95   Ev 114 Back

96   Annex 1 Back

97   Q 232 Back

98   Q 95 Back

99   Q 161 Back

100   Q 163, Gillian Allcroft Back

101   Q 150 Back

102   The Foundation Years: preventing poor children becoming poor adults, report of the Independent Review on Poverty and Life Chances, led by the Rt Hon Frank Field MP, December 2010, para 4.12 Back

103   Ev 139; Ev 157 Back

104   Ev 124 Back

105   Qq 27, 29 Back

106   NASUWT, Sink or Swim? Learning lessons from Newly Qualified and Recently Qualified Teachers, 2009 Back

107   Q 42 Back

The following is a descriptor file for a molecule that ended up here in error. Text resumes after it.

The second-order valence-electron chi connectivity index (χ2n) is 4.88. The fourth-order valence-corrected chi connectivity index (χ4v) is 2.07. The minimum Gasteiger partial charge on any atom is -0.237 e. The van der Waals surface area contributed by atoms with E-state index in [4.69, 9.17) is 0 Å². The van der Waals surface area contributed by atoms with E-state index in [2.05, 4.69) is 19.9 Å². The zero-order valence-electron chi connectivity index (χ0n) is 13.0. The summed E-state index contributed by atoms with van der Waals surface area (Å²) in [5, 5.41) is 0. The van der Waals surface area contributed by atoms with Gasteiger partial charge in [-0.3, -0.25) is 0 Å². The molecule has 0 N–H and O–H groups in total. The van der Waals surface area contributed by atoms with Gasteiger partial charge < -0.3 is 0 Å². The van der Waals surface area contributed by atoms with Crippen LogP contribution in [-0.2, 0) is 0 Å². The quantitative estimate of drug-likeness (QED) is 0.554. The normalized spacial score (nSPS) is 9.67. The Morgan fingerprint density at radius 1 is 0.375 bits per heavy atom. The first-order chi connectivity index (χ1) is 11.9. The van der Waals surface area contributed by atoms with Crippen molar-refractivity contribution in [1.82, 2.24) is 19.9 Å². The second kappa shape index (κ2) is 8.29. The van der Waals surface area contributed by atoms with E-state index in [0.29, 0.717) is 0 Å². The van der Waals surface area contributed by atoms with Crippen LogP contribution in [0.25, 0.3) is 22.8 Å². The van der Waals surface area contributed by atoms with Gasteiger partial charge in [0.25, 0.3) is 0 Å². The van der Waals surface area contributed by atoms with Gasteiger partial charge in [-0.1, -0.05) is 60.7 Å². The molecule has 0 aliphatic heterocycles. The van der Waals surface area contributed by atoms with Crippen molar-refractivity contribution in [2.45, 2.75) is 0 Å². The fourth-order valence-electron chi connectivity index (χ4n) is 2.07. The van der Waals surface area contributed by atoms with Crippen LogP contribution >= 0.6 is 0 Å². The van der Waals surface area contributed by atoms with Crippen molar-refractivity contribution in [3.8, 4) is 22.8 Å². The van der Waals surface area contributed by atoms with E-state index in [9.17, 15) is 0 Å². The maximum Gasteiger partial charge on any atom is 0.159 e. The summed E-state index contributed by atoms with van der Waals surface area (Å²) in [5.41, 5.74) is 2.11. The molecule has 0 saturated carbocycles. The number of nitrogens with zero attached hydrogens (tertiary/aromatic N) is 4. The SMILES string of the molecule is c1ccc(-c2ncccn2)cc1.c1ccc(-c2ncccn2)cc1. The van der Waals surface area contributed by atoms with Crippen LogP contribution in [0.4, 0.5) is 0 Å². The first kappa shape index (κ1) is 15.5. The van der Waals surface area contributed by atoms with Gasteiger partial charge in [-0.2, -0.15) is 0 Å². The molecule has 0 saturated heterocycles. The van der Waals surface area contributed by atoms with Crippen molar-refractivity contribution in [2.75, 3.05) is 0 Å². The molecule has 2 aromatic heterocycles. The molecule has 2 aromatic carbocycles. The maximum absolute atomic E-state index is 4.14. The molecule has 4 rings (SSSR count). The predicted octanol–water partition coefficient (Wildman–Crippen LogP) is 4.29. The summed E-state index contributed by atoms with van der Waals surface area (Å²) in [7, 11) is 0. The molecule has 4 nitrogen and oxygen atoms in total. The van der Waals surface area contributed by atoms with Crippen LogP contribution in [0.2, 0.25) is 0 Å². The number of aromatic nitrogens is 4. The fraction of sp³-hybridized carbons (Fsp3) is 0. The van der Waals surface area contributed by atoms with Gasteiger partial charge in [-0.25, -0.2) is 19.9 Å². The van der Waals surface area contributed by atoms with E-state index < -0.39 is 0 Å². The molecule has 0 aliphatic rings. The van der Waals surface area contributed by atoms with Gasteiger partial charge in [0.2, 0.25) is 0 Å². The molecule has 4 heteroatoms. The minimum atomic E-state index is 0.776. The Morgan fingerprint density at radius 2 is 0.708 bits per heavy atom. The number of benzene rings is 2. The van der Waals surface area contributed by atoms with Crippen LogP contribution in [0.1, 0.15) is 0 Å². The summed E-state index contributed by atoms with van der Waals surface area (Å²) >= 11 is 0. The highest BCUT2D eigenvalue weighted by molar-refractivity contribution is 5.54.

108   Qq 213, 214, 215, Katharine Birbalsingh, Daisy Christodoulou, Tom Trust Back

109   Ev 131  Back

110   Ev 143 Back

111   Q 80 Back

112   The Importance of Teaching, para 2.39 Back

113   Annex 1 Back

114   The Importance of Teaching, para 6.21 Back

115   Q 124 Back

116   Q 325 Back

117   Q 165 Back

118   Q 326 Back

119   Q 390 Back

120   The Importance of Teaching, para 6.29 Back